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Old 07-24-2008, 03:47 PM
Charles Riley
 
Default debugfs question: What does "expand" do?

Hi,

What does the "expand_dir" command do in debugfs?
All the information I can find on it just says "Expand the directory
filespec"
I googled the archives and can't find a post where someone actually used
it to give me some context.
If I try it in debugfs (image opened ro) it seems to want to write to
the image.


I'm having a bit of a stack underflow here, please help.
Thanks in advance,

Charles

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Old 07-24-2008, 04:12 PM
Theodore Tso
 
Default debugfs question: What does "expand" do?

On Thu, Jul 24, 2008 at 11:47:16AM -0400, Charles Riley wrote:
> Hi,
>
> What does the "expand_dir" command do in debugfs?
> All the information I can find on it just says "Expand the directory
> filespec"
> I googled the archives and can't find a post where someone actually used
> it to give me some context.
> If I try it in debugfs (image opened ro) it seems to want to write to
> the image.

It adds an extra (empty) directory block to a directory inode. This
something like this is used to recreate a lost+found directory with
extra empty directory blocks so that e2fsck can reattach orphaned
inodes without needing to allocate blocks from the filesystem (which
might not be available if the filesystem is 100% full), for example.

It's not normally useful for most debugfs users. (Heck, debugfs
wasn't intended to be useful for most ext3 users; it's really designed
for ext3 wizards that need to untangle badly corrupted filesystems,
and/or ext3/4 developers that are debugging new ext4 code, and/or
ext3/4 developers creating deliberately corrupted filesystems for
e2fsprogs's regression test suite.)

- Ted

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Old 07-24-2008, 08:40 PM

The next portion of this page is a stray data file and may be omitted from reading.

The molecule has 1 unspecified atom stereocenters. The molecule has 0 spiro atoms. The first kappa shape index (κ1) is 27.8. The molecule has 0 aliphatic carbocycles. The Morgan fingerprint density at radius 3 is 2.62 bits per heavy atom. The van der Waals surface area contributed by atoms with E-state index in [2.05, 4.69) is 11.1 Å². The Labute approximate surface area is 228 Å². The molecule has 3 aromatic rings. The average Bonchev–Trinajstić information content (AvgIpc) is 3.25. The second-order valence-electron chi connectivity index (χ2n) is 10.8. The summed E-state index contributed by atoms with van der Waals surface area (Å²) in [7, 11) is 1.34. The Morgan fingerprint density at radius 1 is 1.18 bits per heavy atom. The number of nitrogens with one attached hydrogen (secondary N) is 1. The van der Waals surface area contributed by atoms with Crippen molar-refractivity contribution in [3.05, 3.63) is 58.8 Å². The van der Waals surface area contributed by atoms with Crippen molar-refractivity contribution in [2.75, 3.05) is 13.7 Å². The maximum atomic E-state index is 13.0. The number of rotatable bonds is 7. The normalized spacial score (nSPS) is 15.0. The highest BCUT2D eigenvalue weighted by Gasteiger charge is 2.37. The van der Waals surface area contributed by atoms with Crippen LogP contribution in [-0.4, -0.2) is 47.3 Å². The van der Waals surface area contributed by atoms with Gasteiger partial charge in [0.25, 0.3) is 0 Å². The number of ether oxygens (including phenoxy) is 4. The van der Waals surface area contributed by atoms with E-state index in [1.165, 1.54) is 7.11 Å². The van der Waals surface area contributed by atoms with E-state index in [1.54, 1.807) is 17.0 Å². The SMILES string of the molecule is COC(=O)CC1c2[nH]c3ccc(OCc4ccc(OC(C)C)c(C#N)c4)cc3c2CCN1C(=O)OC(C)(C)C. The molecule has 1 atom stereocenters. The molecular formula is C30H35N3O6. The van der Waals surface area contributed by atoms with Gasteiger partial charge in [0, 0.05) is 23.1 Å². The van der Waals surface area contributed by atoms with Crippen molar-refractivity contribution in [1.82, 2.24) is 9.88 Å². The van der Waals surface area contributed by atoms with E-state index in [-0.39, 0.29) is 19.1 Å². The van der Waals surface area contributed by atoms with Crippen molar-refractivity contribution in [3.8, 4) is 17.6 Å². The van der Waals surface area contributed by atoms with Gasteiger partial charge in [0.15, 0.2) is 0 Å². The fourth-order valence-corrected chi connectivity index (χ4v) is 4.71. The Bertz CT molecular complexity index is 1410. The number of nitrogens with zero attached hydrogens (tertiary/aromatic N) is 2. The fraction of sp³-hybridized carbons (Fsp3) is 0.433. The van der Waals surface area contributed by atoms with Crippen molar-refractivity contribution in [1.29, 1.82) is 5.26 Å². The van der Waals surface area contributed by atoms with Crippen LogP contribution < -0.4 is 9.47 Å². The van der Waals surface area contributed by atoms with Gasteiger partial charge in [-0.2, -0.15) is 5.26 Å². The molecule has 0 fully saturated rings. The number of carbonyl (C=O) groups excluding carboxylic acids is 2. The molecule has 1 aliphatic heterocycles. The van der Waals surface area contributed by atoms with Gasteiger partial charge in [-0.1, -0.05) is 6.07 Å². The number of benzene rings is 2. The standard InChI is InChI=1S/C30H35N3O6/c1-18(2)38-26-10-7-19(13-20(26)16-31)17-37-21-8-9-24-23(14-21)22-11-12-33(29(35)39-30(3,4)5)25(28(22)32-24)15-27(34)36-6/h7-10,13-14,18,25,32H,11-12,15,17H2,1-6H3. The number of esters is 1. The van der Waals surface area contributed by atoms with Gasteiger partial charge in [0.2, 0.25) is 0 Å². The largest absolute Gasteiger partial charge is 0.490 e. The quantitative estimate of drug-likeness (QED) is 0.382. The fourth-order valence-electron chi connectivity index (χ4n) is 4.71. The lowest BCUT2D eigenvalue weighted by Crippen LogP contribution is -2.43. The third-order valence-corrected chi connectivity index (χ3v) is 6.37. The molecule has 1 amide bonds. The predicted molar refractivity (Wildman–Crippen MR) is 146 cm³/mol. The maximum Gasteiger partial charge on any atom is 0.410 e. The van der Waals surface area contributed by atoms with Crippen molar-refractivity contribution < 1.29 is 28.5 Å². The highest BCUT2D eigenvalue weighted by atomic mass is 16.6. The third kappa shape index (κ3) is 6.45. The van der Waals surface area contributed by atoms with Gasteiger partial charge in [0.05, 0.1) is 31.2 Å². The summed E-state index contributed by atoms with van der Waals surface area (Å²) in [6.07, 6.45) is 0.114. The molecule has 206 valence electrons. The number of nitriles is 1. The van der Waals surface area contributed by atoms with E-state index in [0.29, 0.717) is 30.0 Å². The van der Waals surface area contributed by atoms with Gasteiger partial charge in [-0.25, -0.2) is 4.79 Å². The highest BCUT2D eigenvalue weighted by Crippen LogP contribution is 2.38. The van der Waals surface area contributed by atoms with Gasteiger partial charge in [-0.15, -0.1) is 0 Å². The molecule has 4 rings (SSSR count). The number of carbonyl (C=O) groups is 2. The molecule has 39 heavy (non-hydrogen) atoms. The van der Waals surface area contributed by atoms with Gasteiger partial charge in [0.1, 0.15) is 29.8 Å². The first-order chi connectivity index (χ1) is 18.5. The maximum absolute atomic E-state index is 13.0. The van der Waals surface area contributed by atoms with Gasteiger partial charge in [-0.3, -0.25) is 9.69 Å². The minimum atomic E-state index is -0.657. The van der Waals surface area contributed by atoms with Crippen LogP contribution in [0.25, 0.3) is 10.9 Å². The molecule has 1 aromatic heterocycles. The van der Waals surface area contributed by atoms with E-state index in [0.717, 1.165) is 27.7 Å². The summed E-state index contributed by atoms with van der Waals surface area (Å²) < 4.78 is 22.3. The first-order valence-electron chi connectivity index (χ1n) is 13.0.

Charles Riley
 
Default debugfs question: What does "expand" do?

Theodore Tso wrote:

On Thu, Jul 24, 2008 at 11:47:16AM -0400, Charles Riley wrote:


Hi,

What does the "expand_dir" command do in debugfs?
All the information I can find on it just says "Expand the directory
filespec"
I googled the archives and can't find a post where someone actually used
it to give me some context.
If I try it in debugfs (image opened ro) it seems to want to write to
the image.



It adds an extra (empty) directory block to a directory inode. This
something like this is used to recreate a lost+found directory with
extra empty directory blocks so that e2fsck can reattach orphaned
inodes without needing to allocate blocks from the filesystem (which
might not be available if the filesystem is 100% full), for example.

It's not normally useful for most debugfs users. (Heck, debugfs
wasn't intended to be useful for most ext3 users; it's really designed
for ext3 wizards that need to untangle badly corrupted filesystems,
and/or ext3/4 developers that are debugging new ext4 code, and/or
ext3/4 developers creating deliberately corrupted filesystems for
e2fsprogs's regression test suite.)

- Ted


Thanks!



I've been playing with it quite a lot, in preparation for repairing the
1.5TB filesystem I posted about previously.* Just to be on the safe
side, I wanted to see what would happen using various methods of fixing
things.. So I recreated the directory structure (on a much smaller
scale) on a test image and used debugfs to duplicate the state of the
broken filesystem.* The more I learn about the lower level workings of
the filesystem, the more fascinated I become and the more I want to
learn.



It just occurred to me that I have no life =)



Charles








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